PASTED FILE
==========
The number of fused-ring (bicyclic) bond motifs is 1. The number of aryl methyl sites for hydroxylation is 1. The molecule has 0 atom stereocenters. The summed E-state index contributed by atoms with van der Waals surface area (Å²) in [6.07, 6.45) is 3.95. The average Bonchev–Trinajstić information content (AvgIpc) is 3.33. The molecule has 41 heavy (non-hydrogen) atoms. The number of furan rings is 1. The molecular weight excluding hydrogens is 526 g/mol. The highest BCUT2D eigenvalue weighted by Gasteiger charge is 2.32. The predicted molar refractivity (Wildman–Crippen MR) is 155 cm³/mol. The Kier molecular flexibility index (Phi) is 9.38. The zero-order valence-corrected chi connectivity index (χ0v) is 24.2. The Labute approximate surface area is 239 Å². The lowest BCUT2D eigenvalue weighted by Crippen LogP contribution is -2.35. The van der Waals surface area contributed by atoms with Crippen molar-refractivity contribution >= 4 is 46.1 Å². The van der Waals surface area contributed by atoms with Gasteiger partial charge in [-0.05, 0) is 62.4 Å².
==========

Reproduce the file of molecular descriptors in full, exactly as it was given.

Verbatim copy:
The number of fused-ring (bicyclic) bond motifs is 1. The number of aryl methyl sites for hydroxylation is 1. The molecule has 0 atom stereocenters. The summed E-state index contributed by atoms with van der Waals surface area (Å²) in [6.07, 6.45) is 3.95. The average Bonchev–Trinajstić information content (AvgIpc) is 3.33. The molecule has 41 heavy (non-hydrogen) atoms. The number of furan rings is 1. The molecular weight excluding hydrogens is 526 g/mol. The highest BCUT2D eigenvalue weighted by Gasteiger charge is 2.32. The predicted molar refractivity (Wildman–Crippen MR) is 155 cm³/mol. The Kier molecular flexibility index (Phi) is 9.38. The zero-order valence-corrected chi connectivity index (χ0v) is 24.2. The Labute approximate surface area is 239 Å². The lowest BCUT2D eigenvalue weighted by Crippen LogP contribution is -2.35. The van der Waals surface area contributed by atoms with Crippen molar-refractivity contribution >= 4 is 46.1 Å². The van der Waals surface area contributed by atoms with Gasteiger partial charge in [-0.05, 0) is 62.4 Å².